alteration zone, closer to the geographic centre of the overall system than Comstock (which is
at the northern margin), allows some reconstruction of the major elements of the Mt Lyell
system. Within the overall alteration zone was a core zone, 200-500 m wide, of pyrite-rich
sericite-chlorite schists, with an upper section of 500 m or so dominated by cherty silica bodies
up to 50 m across. This culminated near the top in a cap-like zone of chert masses up to 200 m
thick, with bornite-rich orebodies located just beneath the cap over the central part of the
system. The presence of pyrophyllite and other indicator minerals in this upper zone indicates
that 'high-sulphidation' conditions may have applied during bornite deposition.
Small lead-zinc massive sulphide bodies were formed in the exhalative zone towards the lateral
margins of the system, as at Comstock, but in the central parts of the system it appears that
massive pyrite-chalcopyrite bodies were more typical, as exemplified by the Iron Blow
sulphide body. This body also lies against the Upper Owen contact in a schist collapse zone,
and has a gossan-like Cambrian hematite mass developed on it, indicating its exposure at
surface during Owen time. Slightly deeper in the system, within the zone of silica heads, are
deposits dominated by disseminated pyrite-chalcopyrite (e.g. Crown Lyell 3) or with a small
amount of bornite (e.g. Western Tharsis, Comstock), and deeper still, below the chert-rich
zone, are the large, low-grade, disseminated orebodies such as Prince Lyell.
There is clear evidence at Mt Lyell that a large part of the alteration system was uplifted,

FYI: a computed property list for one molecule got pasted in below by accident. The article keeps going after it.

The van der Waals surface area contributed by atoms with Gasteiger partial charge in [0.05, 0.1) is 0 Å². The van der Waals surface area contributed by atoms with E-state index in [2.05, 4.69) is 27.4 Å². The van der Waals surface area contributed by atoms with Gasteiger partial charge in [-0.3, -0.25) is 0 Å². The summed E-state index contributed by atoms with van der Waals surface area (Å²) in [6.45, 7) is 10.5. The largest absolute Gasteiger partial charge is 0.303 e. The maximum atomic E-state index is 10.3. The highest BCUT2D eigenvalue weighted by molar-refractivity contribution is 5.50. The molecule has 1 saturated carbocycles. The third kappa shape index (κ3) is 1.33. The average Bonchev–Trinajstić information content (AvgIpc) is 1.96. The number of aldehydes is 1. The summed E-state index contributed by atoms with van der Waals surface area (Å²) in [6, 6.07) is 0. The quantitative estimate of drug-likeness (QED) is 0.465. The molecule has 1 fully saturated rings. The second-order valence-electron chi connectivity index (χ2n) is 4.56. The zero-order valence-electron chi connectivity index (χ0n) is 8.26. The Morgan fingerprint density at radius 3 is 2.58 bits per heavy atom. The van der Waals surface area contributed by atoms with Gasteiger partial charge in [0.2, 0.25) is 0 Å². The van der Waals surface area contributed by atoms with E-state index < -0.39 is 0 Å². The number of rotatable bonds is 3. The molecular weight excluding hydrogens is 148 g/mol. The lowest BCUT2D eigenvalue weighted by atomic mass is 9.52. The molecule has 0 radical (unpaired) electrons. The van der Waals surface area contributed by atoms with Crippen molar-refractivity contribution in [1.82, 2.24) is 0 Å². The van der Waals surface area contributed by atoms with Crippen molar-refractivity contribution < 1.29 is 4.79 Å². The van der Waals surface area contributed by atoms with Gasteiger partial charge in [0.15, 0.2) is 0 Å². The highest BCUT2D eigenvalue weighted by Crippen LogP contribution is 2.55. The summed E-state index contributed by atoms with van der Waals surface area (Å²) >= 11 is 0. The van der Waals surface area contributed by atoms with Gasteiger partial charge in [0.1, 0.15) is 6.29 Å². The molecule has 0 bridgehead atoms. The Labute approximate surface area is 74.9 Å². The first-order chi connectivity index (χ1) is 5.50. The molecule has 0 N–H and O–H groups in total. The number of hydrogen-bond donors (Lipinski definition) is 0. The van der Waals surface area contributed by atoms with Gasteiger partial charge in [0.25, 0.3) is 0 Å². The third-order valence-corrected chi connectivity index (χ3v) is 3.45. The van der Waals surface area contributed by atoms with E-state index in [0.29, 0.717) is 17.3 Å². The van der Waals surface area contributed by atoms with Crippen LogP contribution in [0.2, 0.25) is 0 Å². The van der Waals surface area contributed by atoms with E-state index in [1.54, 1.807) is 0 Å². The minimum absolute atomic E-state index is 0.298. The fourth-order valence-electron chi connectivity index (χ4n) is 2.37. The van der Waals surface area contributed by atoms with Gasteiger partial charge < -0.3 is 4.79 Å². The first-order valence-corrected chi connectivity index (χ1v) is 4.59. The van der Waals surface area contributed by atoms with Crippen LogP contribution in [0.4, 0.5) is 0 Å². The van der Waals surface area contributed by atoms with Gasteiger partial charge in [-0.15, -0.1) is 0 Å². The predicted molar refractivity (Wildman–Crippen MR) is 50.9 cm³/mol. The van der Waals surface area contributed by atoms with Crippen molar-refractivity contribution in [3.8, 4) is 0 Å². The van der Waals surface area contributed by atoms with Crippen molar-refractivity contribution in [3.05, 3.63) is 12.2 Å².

exposed, and eroded during Owen Group deposition, including much of the chert-rich (and
ore-rich) upper part. The cover of Tyndall Group rocks must have been stripped off during
deposition of the thick Lower Owen sequence, and the alteration zone was exposed, oxidised,
and eroded, and large sections of it collapsed into the Owen basin during Middle and Upper
Owen time. A possible explanation for the cupwelling' of the schist mass could be that there
was significant volume increase associated with the large-scale hydrothermal alteration,
particularly the hydration of feldspars to sericite and of ferromagnesian minerals to chlorite, as
noted by Edwards (1939). Further chemical and mass balance studies are required to test this,
however.

Item Type: Thesis (Research Master)
Keywords: Geology
Copyright Holders: The Author
Copyright Information:

Copyright 2001 the Author - The University is continuing to endeavour to trace the copyright
owner(s) and in the meantime this item has been reproduced here in good faith. We
would be pleased to hear from the copyright owner(s).

Additional Information:

Includes chart in back pocket. Thesis (M.Sc.)--University of Tasmania, 2001. Includes bibliographical references

Date Deposited: 25 Nov 2014 00:50
Last Modified: 11 Mar 2016 05:54